Police clash with neo-Nazis and homophobic thugs as thousands swamp the streets for banned far right march
Police clashed with protesters at the annual far right, anti-LGBT+ Independence March in Warsaw after organisers went ahead despite a pandemic-mandated ban.
According to Al Jazeera, on Wednesday (11 November) thousands joined the banned march, carrying red flares, Polish flags and racist or Nazi symbols, and chanting: “God, honour and homeland!”
Violence broke out as police fired rubber bullets and the thousands of protesters, many maskless, hurled firecrackers and rocks. Some protesters even threw firecrackers into apartment windows that displayed LGBT+ Pride flags.
Warsaw police wrote on Twitter that “several officers were injured” after they were attacked by “groups of hooligans”, and added: “Officers had to act decisively in order to clear a passage for ambulances and vehicles carrying respirators that were being blocked by hooligans.”
Launched by far-right and ultranationalist organisations in 2008, the Independence March has since taken place every November.
Officially it celebrates Poland’s independence from Russia, Prussia and the Austrian Empire more than a century ago, but the march has consistently drawn racists, homophobes and neo-Nazis, and has seen many violent clashes between protesters and police.
During the 2013 Independence March, far right protesters set fire to a 30-foot-tall rainbow sculpture in Warsaw because of the symbols association with the queer community, as dismayed LGBT+ activists looked on.
This year’s march was advertised under the slogan “our civilisation, our rules” and posters for the event featured a spear impaling a half rainbow, half red star to symbolise the far right’s hatred of the LGBT+ community and Communism.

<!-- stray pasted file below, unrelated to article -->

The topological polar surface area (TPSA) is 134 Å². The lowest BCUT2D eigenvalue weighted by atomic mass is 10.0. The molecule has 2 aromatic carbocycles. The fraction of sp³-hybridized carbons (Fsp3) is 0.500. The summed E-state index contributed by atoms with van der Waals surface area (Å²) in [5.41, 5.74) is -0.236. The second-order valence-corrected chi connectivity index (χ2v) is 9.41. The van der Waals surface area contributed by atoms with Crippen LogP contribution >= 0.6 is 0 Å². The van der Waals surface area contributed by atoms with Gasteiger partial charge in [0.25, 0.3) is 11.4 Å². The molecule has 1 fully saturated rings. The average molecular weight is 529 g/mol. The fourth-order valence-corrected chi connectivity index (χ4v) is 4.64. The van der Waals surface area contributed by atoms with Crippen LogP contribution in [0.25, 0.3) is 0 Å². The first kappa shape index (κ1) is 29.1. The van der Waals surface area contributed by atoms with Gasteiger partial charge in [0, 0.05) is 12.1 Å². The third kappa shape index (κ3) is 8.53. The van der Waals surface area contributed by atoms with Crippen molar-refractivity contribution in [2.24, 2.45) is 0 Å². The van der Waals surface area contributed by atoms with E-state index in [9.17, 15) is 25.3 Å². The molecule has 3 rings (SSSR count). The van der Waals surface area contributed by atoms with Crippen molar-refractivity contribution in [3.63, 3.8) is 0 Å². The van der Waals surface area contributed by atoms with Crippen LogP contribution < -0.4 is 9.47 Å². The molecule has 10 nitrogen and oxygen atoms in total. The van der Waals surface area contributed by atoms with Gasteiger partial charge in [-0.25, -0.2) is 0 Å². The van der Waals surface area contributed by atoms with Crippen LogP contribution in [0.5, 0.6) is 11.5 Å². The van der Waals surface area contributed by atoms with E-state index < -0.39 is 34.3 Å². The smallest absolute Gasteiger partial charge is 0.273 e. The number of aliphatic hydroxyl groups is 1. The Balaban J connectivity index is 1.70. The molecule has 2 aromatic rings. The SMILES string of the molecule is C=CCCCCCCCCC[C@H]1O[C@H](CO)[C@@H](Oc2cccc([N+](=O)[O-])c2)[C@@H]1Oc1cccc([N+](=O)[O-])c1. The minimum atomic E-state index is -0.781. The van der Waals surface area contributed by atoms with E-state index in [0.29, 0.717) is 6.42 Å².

Shortly after the posters were revealed, however, the Independence March was was banned by Warsaw mayor Rafal Trzaskowski because of the coronavirus pandemic, but this did not deter the country’s far right nationalists.
Poland to consider bill banning LGBT+ Pride marches.
Just two days before the Independence March, a proposed law, entitled “Stop LGBT”, was submitted to Polish parliament by the lobby group Life and Family Foundation.
If passed, it would ban Pride parades as well as any other public gatherings that “promote” queer identities.
The citizen’s legislative initiative – a type of bill that can be submitted by the public so long as it receives 100,000 signatures – also seeks to criminalise any promotion of “sex as an entity independent of biological conditions” and any legal solutions “aimed at privileging same-sex relationships”.